In Suess v. Motz, 220 Mo. App. 32, 35, 285 S.W. 775, 776, the St. Louis Court of Appeals said: "It is no longer open to question but that the action or order of a trial court on a motion to vacate a judgment... is a final judgment from which an appeal or writ of error will lie."Summary of this case from State ex Rel. Products Co. v. Pearcy
Opinion filed June 1, 1926.
1. — Appeals — Judgment — Order Overruling Motion to Set Aside Judgment of Dismissal — Appealable. An appeal may be taken from the trial court's order overruling a motion to set aside a judgment of dismissal.
2. — Same — Same — Motion to Vacate — Overruled — Final Judgment from Which Appeal or Writ of Error Will Lie. The action or order of a trial court on a motion to vacate a judgment, whether for irregularity on the face of the record or dehors the record, is the same and in each case is a final judgment from which an appeal or writ of error will lie.
3. — Nonsuits — Dismissals — When Permissible. Under section 1410, Revised Statutes 1919, which provides that plaintiff shall be allowed to dismiss his suit or take a nonsuit at any time before the same is finally submitted to the jury, or to the court sitting as a jury, or to the court, and not afterwards, held that a trial court has no authority to permit a plaintiff to take a nonsuit after submission of the case to the jury.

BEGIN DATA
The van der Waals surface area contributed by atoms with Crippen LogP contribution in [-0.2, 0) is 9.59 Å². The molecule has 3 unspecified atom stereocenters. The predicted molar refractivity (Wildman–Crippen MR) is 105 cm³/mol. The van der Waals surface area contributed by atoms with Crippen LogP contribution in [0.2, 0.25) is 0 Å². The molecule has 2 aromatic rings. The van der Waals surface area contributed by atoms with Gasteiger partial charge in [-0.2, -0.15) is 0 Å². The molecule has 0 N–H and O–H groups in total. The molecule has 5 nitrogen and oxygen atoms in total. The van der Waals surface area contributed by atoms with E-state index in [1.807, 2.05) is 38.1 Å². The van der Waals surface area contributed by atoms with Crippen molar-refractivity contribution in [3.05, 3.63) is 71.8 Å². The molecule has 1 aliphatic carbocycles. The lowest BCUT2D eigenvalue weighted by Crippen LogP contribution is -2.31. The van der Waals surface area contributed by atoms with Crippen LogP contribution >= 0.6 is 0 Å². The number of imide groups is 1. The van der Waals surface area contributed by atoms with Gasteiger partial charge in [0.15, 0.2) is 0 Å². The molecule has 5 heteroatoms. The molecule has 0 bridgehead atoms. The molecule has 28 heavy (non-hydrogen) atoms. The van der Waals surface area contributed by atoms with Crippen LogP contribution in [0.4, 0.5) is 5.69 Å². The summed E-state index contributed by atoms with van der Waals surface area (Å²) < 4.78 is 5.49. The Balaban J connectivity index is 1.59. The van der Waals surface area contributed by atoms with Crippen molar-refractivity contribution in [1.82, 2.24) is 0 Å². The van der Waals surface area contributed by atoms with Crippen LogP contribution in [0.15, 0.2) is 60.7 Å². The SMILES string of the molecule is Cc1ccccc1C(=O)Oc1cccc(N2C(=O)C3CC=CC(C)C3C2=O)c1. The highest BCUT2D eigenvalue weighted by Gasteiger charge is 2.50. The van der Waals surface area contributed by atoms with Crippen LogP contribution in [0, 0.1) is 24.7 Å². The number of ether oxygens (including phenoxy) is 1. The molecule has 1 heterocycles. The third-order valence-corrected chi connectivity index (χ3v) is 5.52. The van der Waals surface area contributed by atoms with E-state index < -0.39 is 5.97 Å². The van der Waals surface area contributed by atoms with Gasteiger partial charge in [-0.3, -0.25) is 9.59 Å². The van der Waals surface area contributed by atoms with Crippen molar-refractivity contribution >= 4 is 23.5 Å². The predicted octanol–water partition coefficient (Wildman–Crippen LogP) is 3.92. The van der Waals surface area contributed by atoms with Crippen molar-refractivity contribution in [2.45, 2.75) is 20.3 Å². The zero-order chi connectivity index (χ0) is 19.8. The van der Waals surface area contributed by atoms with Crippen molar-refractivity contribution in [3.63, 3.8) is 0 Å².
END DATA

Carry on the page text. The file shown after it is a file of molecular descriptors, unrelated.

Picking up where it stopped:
4. — Same — Same — Plaintiff Permitted to Dismiss Case After Submission to Jury — Motion to Amend Order and Enter Final Judgment for Defendant — Properly Overruled. Where, after the submission of a case to a jury, the trial court erroneously sustained plaintiff's motion to dismiss the case, and the case was thereupon dismissed without prejudice and the jury discharged and the defendant thereafter filed a motion to amend the order of dismissal and enter final judgment for defendant which motion was overruled by the court, held that the trial court was without jurisdiction to enter a judgment on the merits absent a verdict from the jury to whom the case had been tried and submitted and that the court properly overruled defendant's motion.
5. — Same — Same — Treated Alike. A judgment of dismissal and a judgment of nonsuit serve the same purpose and have the same legal effect and arrive at the same end, and hence are treated alike and allowed the same office in everyday administration of law.
6. — Same — Same — New Action — Statute — Applies as Well to Voluntary as to Involuntary Nonsuits. Section 3129, Revised Statutes 1919, permitting a plaintiff to commence a new action from time to time within one year from nonsuit suffered, applies as well to voluntary as to involuntary nonsuits.
7. — Jury — Discharged After Case Had Been Submitted and Erroneously Dismissed — Effect. A jury, having been discharged after a case had been submitted and erroneously dismissed, cannot thereafter be legally reconvened.
Appeal from the Circuit Court of the City of St. Louis. — Hon. Wm. H. Killoren, Judge.
Wood Teasdale for appellant.